Suicide Squad – Spoiler-free Film Review (aka – rant about critics)



This shouldn’t be news to anyone, but film critics are undoubtedly miserable people. That’s not to say that they are terrible human beings… even if many actually are. When I say ‘miserable people’ I mean that they are generally unhappy with life. These were my thoughts as I left the theater the other night after finally watching Suicide Squad.


My wife and I waited until the Tuesday after the film came out to see it. As a devout DC-loving geek family, you’d expect us to be there at the first showing per our usual. Since that didn’t happen, thanks to stupid adult responsibilities, we were exposed to the witch hunt of critical reviews that took place (and continues to take place) around the much anticipated release prior to having the liberty of forming our own opinions. In the end the only thing that truly bothered me about the film was how eager critics were to engage in that witch hunt. Critics as a whole have acted like they can only be reputable if they join in on the hatred.


The stakes were tremendously high since DC and Warner Bros needed a hit. When Batman v Superman turned into a comic book movie pariah, bets were hedged on the non-traditional mashup as a means to right the course. Their impressively expansive advertising campaign prepared us all for a goofy action film that was sure to entertain. Guess what? That’s exactly what it was!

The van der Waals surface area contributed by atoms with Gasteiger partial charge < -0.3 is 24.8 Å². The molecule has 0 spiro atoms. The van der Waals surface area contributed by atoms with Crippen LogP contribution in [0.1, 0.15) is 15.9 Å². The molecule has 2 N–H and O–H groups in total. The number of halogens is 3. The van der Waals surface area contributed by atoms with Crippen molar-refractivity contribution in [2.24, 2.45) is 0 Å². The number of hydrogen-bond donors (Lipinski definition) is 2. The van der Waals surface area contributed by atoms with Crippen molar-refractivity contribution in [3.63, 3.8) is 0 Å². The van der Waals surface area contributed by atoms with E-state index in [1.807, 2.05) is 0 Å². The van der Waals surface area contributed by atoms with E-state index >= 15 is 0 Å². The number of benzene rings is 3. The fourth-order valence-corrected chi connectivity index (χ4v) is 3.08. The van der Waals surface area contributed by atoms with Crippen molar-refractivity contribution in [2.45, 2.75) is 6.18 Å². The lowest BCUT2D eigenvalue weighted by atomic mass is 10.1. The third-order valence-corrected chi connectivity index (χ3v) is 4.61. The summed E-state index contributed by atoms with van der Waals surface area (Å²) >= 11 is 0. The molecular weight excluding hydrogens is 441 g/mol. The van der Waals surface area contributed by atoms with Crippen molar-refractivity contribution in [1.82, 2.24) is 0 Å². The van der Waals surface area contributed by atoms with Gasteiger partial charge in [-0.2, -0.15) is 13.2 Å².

Suicide Squad never attempted to be a perfect movie, but rather, it set out to be a film the fans would enjoy. I’m a textbook fan – I’ve read the source material. I’ve bought the merchandise. I’ve watched the other movies on multiple occasions. Essentially, I’m the kind of person they made the movie for. Regardless of how much (considerable) anticipation I had going into the theater, I never forgot that I bought a ticket with the hope of being entertained. It’s pretty obvious that the critics walked into the theater prepped to utterly despise and disparage what they were going to watch. What’s the point in bitching about a movie that never stood a chance in your biased mind? That scenario completely devalues any opinion that might be expressed as a result.


Granted, the movie wasn’t perfect by any stretch of the imagination. Harley Quinn and Deadshot were really the only characters that received any significant character development. This wasn’t surprising due to a higher notoriety for Will Smith and Margot Robbie. It would have been nice to get more out of the rest of the cast yet doing so likely would’ve bloated the run time. Casting overall was spot on with each actor embodying the spirit of their comic origins in satisfying ways. Harley Quinn was especially on point interjecting an element of fun insanity throughout. Will Smith’s Deadshot completely sold me on the egotistical asshole and simultaneous caring father that recent incarnations of the character have shifted towards. All in all, I don’t recall feeling that any of the actors didn’t belong in the part they played…. that says a lot about a movie!